Aug 22 2013
Let me start by saying that when I drink soda, I often choose Dr. Pepper –I like the taste. However, like many others, I was horrified by the launch of Dr. Pepper 10, a drink they promoted as “not for women.” According to USA Today, the drink resulted from the company’s research, which found that “men shy away from diet drinks that aren’t perceived as ‘manly’ enough.” Jim Trebilcock, executive vice president for marketing at Dr. Pepper said that when market-tested, women “got the joke,” and he believes the ambivalence about whether the beverage is for men or women is a way to engage people in conversation about the product. Really?? I think Mr. Trebilock may be drinking too much Dr. Kool-Aid.
Dr. Pepper isn’t lacking company, with Bic’s campaign failure of Bic for Her. Ellen DeGeneres couldn’t pass up the opportunity to mock the “pens designed just for women” advertising campaign turned PR nightmare on her show, but one can hardly blame her.
So how did both of these retail giants get it wrong, and what can healthcare marketers learn from their mistakes?
1. Research is a tool, not a mandate. Any advertising or marketing campaign should be rooted in research –most marketers would agree. However, just because your research may reveal differences between men and women when it comes to engaging with your brand, doesn’t mean you should develop a niche marketing campaign. Even if you decide to segment your audience, at the end of the day, your ultimate goal is to strengthen reputation and build brand loyalty. Even if your marketing idea is brilliant, if it risks damaging your overall brand, it’s probably not the right campaign.
In healthcare, there is plenty of reason to develop campaigns that target women. From differences in anatomy to differences in the way symptoms present for certain diseases, to data that supports women as the healthcare decision-makers, there is a need to market specifically to women. However, in healthcare, we have long neglected men under 65, despite the research that men are less likely to engage with us. In this new era of healthcare, when the goal is to have healthier communities and keep people out of the hospital, the risk of neglecting 50% of your potential patient population probably isn’t prudent. As you reflect on how to engage the men in your market, keep in mind – giving blue pens to men or suggesting that healthcare isn’t just for women anymore, probably isn’t the best solution.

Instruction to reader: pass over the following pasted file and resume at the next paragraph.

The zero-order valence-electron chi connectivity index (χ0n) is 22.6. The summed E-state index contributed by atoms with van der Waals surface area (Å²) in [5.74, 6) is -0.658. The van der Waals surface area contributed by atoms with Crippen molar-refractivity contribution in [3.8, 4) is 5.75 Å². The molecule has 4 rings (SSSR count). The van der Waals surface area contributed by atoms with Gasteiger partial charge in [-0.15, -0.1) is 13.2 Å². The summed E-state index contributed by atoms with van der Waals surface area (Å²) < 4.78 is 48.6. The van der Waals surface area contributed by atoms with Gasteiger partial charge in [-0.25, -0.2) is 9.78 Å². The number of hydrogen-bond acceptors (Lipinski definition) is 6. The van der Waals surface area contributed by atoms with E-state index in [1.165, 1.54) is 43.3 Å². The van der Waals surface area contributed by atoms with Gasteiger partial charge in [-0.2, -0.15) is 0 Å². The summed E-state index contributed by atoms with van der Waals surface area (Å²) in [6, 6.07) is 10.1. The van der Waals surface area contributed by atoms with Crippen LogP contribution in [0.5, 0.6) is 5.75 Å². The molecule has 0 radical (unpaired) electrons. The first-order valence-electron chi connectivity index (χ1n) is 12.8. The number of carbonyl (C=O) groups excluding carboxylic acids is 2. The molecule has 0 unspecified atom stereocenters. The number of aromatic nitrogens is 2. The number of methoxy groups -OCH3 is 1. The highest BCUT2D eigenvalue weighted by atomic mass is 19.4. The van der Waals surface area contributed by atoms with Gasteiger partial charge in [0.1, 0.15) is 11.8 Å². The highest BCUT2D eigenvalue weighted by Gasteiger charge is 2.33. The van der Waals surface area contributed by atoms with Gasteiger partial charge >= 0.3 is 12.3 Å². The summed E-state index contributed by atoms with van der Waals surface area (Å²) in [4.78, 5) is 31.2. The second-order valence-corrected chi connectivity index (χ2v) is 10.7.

2. Maslow’s hierarchy is always a good starting point. It’s worth noting that Maslow didn’t create a separate hierarchy for men and women –he created one hierarchy based on human nature. Sometimes it makes more sense to market to the basic needs of people, rather than attempt to appeal to one group over another. The goal is to differentiate your product, not necessarily your audience along with it. Dr. Pepper tried to convince its audience that an asexual soda was manly. And while numerous pen manufacturers sell a variety of colors beyond the traditional blue and black, Bic chose to call out pink and purple as synonymous with female pen users. Both attempted to force relevance rather than create it.
In healthcare, the era of reform is causing hospitals to shift from the business of sick care to the promise of well care. It’s not about marketing pink mammograms to women and prostate screenings for “real men.” It’s about engaging men and women in their health. And while there’s nothing wrong with these campaigns, sometimes it pays to leave the stereotypes on the editing room floor, like Colorado Plains Medical Center did with its Monday Night Mammo program. Other systems have approached Monday Night Mammos differently, making it more of a girls happy hour, complete with mocktails, and that’s okay too. The point is to engage people in their health by creating a social environment that celebrates wellness rather than focusing on illness –that’s the basic need.
3. Right ad, right place, right time. The ad is one part of the equation, but the media buy is another significant factor to consider in developing a successful advertising campaign. For example, I’d love to see Dr. Pepper and Bic ads capture some of the ESPN advertising space currently monopolized by Viagra. Both women and men watch sports, and both Dr. Pepper and Bic are unisex products. I’m not dismissing the fact that ESPN has a large male viewership; I’m simply suggesting that men drink soda and use pens as much as women do. So, Dr. Pepper could have achieved greater ROI by skipping the intentional gender-bias and buying more air time on male-dominated channels, if their goal was to build loyalty among men. Similarly, Bic could have marketed sports team colored pen packs, making the ESPN audience an ideal avenue for targeting both men and women. Can you imagine how many men who are fanatic Ravens or Vikings fans would now be using purple pens?
In healthcare, we have historically been selling what people don’t even want to think about, much less buy –sick care. As the pendulum swings toward a more wellness-based approach, hospitals need to rethink not only their messages and marketing but where they invest their advertising dollars. And with the continued rise in the use of mobile devices and social media, along with the increasing number of players in the wellness space, there are many new advertising options to consider. It’s probably time to give your media buying strategy a wellness check.
On that note, I have one last shameless piece of advice for Mr. Trebilcock and the Dr. Pepper team: Consider a CSR platform where you contribute part of your marketing budget to wellness campaigns for hospitals. I’m sure you’ll have some eager “takers” among the nation’s health systems. After all, you are the only soft drink with “Doctor” in your name.
What other lessons do you think PR pros could learn from Dr. Pepper and Bic? Share your comments below.
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